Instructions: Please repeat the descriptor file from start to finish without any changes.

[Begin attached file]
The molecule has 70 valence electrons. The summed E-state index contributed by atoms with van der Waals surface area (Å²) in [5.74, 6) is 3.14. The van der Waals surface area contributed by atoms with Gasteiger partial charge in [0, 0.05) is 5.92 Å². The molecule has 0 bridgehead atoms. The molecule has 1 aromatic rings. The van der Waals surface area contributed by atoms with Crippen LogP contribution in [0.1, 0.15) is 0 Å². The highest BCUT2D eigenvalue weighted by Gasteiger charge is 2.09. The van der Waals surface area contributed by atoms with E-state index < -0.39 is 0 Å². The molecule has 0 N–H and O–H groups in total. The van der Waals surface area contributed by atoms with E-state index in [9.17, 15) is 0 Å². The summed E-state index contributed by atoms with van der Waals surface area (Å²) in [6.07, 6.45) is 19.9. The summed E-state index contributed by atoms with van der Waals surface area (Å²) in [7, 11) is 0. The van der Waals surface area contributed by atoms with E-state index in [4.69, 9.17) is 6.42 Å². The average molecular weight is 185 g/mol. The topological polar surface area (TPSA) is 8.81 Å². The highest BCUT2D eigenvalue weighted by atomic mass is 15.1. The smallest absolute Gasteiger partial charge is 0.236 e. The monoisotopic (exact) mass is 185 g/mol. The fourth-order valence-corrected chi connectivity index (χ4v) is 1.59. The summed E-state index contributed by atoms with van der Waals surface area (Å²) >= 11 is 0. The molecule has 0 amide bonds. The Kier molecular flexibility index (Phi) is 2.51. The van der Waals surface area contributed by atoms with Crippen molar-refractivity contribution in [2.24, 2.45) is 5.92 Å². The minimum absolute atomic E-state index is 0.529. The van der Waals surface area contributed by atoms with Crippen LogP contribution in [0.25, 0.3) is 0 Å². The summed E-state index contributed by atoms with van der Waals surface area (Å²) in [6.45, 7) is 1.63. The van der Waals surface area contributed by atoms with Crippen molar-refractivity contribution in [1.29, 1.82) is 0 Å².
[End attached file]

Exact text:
The molecule has 70 valence electrons. The summed E-state index contributed by atoms with van der Waals surface area (Å²) in [5.74, 6) is 3.14. The van der Waals surface area contributed by atoms with Gasteiger partial charge in [0, 0.05) is 5.92 Å². The molecule has 0 bridgehead atoms. The molecule has 1 aromatic rings. The van der Waals surface area contributed by atoms with Crippen LogP contribution in [0.1, 0.15) is 0 Å². The highest BCUT2D eigenvalue weighted by Gasteiger charge is 2.09. The van der Waals surface area contributed by atoms with E-state index < -0.39 is 0 Å². The molecule has 0 N–H and O–H groups in total. The van der Waals surface area contributed by atoms with E-state index in [9.17, 15) is 0 Å². The summed E-state index contributed by atoms with van der Waals surface area (Å²) in [6.07, 6.45) is 19.9. The summed E-state index contributed by atoms with van der Waals surface area (Å²) in [7, 11) is 0. The van der Waals surface area contributed by atoms with E-state index in [4.69, 9.17) is 6.42 Å². The average molecular weight is 185 g/mol. The topological polar surface area (TPSA) is 8.81 Å². The highest BCUT2D eigenvalue weighted by atomic mass is 15.1. The smallest absolute Gasteiger partial charge is 0.236 e. The monoisotopic (exact) mass is 185 g/mol. The fourth-order valence-corrected chi connectivity index (χ4v) is 1.59. The summed E-state index contributed by atoms with van der Waals surface area (Å²) >= 11 is 0. The molecule has 0 amide bonds. The Kier molecular flexibility index (Phi) is 2.51. The van der Waals surface area contributed by atoms with Crippen molar-refractivity contribution in [2.24, 2.45) is 5.92 Å². The minimum absolute atomic E-state index is 0.529. The van der Waals surface area contributed by atoms with Crippen LogP contribution in [0.25, 0.3) is 0 Å². The summed E-state index contributed by atoms with van der Waals surface area (Å²) in [6.45, 7) is 1.63. The van der Waals surface area contributed by atoms with Crippen molar-refractivity contribution in [1.29, 1.82) is 0 Å².